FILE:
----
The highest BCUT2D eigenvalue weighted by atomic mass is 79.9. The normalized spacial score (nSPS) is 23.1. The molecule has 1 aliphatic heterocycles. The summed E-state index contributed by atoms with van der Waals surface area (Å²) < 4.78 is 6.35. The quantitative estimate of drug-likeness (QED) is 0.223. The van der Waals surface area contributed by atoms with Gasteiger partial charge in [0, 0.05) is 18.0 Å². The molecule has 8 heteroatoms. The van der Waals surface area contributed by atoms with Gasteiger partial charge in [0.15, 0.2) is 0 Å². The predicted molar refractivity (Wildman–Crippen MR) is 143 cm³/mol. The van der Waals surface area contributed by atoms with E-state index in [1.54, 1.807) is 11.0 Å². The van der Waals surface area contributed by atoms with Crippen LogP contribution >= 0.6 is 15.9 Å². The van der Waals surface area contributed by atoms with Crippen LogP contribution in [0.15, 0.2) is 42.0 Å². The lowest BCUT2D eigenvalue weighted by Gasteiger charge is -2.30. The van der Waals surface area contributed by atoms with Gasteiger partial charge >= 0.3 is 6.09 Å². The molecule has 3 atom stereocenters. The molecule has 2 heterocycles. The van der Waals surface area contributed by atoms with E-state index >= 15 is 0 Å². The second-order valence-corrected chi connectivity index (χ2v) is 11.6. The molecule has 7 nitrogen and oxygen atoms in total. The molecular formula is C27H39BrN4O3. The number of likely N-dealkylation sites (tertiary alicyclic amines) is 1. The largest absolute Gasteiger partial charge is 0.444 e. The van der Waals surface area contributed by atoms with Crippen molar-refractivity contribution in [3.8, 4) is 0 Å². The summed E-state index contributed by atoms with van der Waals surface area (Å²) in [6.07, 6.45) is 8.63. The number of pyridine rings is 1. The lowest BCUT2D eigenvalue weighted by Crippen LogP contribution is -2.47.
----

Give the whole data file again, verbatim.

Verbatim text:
The highest BCUT2D eigenvalue weighted by atomic mass is 79.9. The normalized spacial score (nSPS) is 23.1. The molecule has 1 aliphatic heterocycles. The summed E-state index contributed by atoms with van der Waals surface area (Å²) < 4.78 is 6.35. The quantitative estimate of drug-likeness (QED) is 0.223. The van der Waals surface area contributed by atoms with Gasteiger partial charge in [0, 0.05) is 18.0 Å². The molecule has 8 heteroatoms. The van der Waals surface area contributed by atoms with Gasteiger partial charge in [0.15, 0.2) is 0 Å². The predicted molar refractivity (Wildman–Crippen MR) is 143 cm³/mol. The van der Waals surface area contributed by atoms with E-state index in [1.54, 1.807) is 11.0 Å². The van der Waals surface area contributed by atoms with Crippen LogP contribution >= 0.6 is 15.9 Å². The van der Waals surface area contributed by atoms with Crippen LogP contribution in [0.15, 0.2) is 42.0 Å². The lowest BCUT2D eigenvalue weighted by Gasteiger charge is -2.30. The van der Waals surface area contributed by atoms with Gasteiger partial charge >= 0.3 is 6.09 Å². The molecule has 3 atom stereocenters. The molecule has 2 heterocycles. The van der Waals surface area contributed by atoms with E-state index >= 15 is 0 Å². The second-order valence-corrected chi connectivity index (χ2v) is 11.6. The molecule has 7 nitrogen and oxygen atoms in total. The molecular formula is C27H39BrN4O3. The number of likely N-dealkylation sites (tertiary alicyclic amines) is 1. The largest absolute Gasteiger partial charge is 0.444 e. The van der Waals surface area contributed by atoms with Crippen molar-refractivity contribution in [3.8, 4) is 0 Å². The summed E-state index contributed by atoms with van der Waals surface area (Å²) in [6.07, 6.45) is 8.63. The number of pyridine rings is 1. The lowest BCUT2D eigenvalue weighted by Crippen LogP contribution is -2.47.